The song is also regularly released on many of the band's greatest hits albums, including the 1974 chart topping compilation Endless Summer; the 1986 compilation Made in U.S.A.; the 1993 box set Good Vibrations: Thirty Years of The Beach Boys; the 1999 compilation The Greatest Hits - Volume 1: 20 Good Vibrations; and the 2003 compilation Sounds of Summer: The Very Best of The Beach Boys.
Live versions 
After the song was released it immediately became a regular in The Beach Boys live set. In the early years when it was released it was sometimes used as the band's concert opener. However, in the mid-1970s it regularly became the band's concert closer. Several live renditions of the song have been officially released on various Beach Boys releases. It was first released on their first live album Beach Boys Concert in 1964 as the opening track. It was later released on their 1973 live album The Beach Boys in Concert as the album closer. A concert from Anaheim Stadium on July 3, 1976, which featured the song was filmed and produced by Lorne Michaels for a Beach Boys television special which first aired in the United States in August 1976. The TV special was later released on video and DVD as Good Vibrations Tour. In 1980, a live rendition was recorded, though not released until 2002 on the Good Timin': Live at Knebworth England 1980 live album. Footage from the concert was also released on video and DVD format. The band also performed a live version of the song at the NBC Television Studios in Burbank, California, which was filmed on March 14, 1964. Footage of the concert was later released on the DVD The Lost Concert.
Cover versions 
|This section may require cleanup to meet Wikipedia's quality standards. The specific problem is: WP:SONGCOVER. (June 2012)|
- Both the Boomerangs and Brendan Bower & His Royal Show Band Waterford covered the song in 1965.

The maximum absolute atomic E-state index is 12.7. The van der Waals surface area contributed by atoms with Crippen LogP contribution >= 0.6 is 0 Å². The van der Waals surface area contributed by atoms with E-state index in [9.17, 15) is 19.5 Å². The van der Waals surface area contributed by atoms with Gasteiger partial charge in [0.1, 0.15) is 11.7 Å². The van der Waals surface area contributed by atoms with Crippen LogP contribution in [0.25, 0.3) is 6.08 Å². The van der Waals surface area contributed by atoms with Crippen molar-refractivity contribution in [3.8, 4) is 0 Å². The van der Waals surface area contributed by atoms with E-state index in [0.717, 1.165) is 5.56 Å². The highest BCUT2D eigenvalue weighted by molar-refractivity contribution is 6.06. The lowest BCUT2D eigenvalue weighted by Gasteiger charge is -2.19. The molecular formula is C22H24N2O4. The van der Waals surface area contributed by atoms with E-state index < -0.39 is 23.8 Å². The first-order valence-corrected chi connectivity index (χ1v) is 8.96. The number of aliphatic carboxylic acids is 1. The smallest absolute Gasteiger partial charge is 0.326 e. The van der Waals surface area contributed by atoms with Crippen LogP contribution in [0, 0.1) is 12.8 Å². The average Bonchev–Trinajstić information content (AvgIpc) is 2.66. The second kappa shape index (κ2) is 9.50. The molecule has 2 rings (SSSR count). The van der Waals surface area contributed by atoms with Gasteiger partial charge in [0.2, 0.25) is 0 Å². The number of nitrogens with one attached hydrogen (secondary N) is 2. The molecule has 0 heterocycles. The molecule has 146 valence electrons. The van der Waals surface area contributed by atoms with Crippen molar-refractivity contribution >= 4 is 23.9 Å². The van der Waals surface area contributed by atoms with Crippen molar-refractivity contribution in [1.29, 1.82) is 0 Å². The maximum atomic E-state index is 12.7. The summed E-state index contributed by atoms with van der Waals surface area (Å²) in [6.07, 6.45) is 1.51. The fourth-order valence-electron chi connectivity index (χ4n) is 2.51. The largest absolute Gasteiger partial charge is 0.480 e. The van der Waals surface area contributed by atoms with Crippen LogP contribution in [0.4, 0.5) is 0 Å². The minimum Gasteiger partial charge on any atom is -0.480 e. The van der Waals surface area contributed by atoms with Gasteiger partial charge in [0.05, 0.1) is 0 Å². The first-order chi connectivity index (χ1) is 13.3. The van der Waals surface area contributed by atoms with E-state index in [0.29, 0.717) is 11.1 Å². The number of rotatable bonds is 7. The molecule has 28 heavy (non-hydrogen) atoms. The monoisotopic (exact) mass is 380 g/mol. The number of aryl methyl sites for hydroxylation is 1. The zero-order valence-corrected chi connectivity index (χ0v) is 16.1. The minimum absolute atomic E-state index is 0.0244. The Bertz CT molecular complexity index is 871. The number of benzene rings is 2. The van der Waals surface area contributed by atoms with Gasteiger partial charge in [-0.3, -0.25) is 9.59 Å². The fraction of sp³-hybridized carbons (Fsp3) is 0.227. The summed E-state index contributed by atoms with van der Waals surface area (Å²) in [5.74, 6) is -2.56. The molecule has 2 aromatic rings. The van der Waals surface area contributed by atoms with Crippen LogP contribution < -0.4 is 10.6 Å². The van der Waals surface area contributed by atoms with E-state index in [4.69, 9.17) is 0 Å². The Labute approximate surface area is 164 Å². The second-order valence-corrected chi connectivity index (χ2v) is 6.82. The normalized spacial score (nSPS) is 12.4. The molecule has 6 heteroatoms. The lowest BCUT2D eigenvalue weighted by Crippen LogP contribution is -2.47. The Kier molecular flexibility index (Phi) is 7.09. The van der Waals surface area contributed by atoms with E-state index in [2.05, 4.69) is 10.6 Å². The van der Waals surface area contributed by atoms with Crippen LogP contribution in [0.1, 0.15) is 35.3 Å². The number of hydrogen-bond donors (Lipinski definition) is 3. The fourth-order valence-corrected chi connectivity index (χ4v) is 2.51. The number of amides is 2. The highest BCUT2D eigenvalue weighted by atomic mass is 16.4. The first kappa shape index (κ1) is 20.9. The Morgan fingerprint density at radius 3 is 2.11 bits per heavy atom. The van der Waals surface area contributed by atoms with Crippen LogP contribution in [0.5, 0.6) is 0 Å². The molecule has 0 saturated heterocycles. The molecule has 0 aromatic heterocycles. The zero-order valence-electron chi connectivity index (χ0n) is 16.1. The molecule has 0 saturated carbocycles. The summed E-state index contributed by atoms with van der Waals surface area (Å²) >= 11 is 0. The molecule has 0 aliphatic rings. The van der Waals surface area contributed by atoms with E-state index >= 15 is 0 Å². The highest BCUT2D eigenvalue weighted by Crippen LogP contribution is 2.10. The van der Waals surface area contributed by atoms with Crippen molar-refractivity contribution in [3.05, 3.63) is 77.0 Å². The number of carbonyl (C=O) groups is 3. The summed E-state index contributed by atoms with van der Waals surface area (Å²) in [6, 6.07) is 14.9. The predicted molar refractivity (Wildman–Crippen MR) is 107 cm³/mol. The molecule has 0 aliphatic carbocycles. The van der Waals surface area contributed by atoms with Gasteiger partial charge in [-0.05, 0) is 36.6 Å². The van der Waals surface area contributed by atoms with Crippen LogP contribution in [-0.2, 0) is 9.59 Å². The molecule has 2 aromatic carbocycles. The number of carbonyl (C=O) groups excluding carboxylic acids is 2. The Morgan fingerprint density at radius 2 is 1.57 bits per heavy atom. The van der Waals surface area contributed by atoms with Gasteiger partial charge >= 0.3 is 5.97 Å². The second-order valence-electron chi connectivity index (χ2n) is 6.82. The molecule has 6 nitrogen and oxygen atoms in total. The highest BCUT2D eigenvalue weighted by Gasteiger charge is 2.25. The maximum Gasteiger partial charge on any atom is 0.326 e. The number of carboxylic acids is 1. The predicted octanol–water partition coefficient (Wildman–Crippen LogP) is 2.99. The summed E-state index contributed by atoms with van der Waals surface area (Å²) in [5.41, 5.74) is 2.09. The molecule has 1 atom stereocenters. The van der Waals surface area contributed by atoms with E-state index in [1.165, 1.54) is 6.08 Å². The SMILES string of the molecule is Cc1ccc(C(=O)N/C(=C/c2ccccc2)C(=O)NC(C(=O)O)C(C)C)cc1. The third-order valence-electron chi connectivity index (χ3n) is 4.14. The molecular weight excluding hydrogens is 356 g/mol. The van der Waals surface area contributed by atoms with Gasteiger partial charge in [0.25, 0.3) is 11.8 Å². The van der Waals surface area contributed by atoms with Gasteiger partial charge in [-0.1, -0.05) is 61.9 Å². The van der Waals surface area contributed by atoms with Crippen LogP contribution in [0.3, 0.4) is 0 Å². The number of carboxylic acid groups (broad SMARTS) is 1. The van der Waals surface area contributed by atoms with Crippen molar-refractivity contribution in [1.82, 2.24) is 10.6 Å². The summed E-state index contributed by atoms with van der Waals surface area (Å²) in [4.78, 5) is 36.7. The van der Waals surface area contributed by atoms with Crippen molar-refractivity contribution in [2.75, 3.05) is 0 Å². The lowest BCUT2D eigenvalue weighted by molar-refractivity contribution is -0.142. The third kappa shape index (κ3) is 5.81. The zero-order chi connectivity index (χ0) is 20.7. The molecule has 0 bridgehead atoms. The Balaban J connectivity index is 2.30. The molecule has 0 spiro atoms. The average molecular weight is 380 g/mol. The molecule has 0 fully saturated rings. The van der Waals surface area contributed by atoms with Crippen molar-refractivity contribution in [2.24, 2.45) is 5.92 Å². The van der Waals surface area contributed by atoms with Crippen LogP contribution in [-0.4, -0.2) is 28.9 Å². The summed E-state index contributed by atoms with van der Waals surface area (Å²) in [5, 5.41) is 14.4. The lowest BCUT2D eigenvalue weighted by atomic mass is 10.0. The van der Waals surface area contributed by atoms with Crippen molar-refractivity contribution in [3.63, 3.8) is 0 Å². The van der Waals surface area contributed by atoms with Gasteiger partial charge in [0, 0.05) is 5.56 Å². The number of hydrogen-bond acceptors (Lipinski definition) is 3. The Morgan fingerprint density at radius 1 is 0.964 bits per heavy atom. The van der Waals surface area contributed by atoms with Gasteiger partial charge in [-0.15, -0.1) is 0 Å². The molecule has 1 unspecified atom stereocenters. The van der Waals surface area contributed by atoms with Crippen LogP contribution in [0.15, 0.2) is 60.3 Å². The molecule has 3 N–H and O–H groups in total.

- Two French covers of the song have been released by Les Missiles in 1964 and Les Excentriques in 1965 under the title "Fume, Fume, Fume".
- Dino, Desi, & Billy covered the song in 1966.
- In 1967 The Surfriders covered the song.
- The Carpenters did a cover of the song for their 1973 album, Now & Then.
- In 1976 Adam Surf & The Pebble Beach Band covered the song.
- Papa Doo Run Run covered the song on their 1985 album California Project.
- In 1986, Joan Jett & The Blackhearts covered the song.
- In 1987, Alvin and the Chipmunks covered the song for their TV series episode "Tell It to the Judge".
- In 1993, Robin the Frog and the Frog Scouts covered the song for the album Muppet Beach Party.
- In 2002, John B. & The Surfin' Safaris covered the song on their 2002 album A Tribute to the Beach Boys.
- In 2003, British boy band Busted covered the song as a B-side for their Number 2 single Year 3000.
- In 1996 the British rock band Status Quo did a version of "Fun, Fun, Fun" with The Beach Boys.
- This song was performed by Brian Wilson and the ensemble that performed for An All-Star Tribute to Brian Wilson in 2001, which was later released on DVD.
- Caleigh Peters, a pop rock musician, performed a cover of this song for the soundtrack of Herbie: Fully Loaded, a Walt Disney Pictures movie released in 2005.
- In 2000, Grandaddy covered the song on their album The Windfall Varietal. The track is labeled "Fun x3".
- The astronaut band Max Q covered the song for the Wake up call of the STS-134 crew.
- In 2011 the Israeli satire group Latma did a parody version of "Fun, Fun, Fun". The version titled “Guns, guns, guns.”
|Australian Singles Chart||10|
|German Singles Chart||49|
|U.S. Billboard Hot 100||5|
- Richie Unterberger, Samb Hicks, Jennifer Dempsey. Music USA: the rough guide, ISBN 185828421X, p. 383.
- "Fun, Fun, Fun". allmusic.com. Retrieved February 28, 2011.
- Altham, Keith. "Lily Isn't Pornographic, Say Who" New Musical Express May 20, 1967
- "Beach Boys' Hit Inspired by a Utah Gal Having All the Fun". ksl.com. February 11, 2007. Retrieved February 28, 2011.
- "Australian Singles Charts". mountvernonandfairway.de. Retrieved 12 November 2007.
- "German Singles Charts". mountvernonandfairway.de. Retrieved 12 November 2007.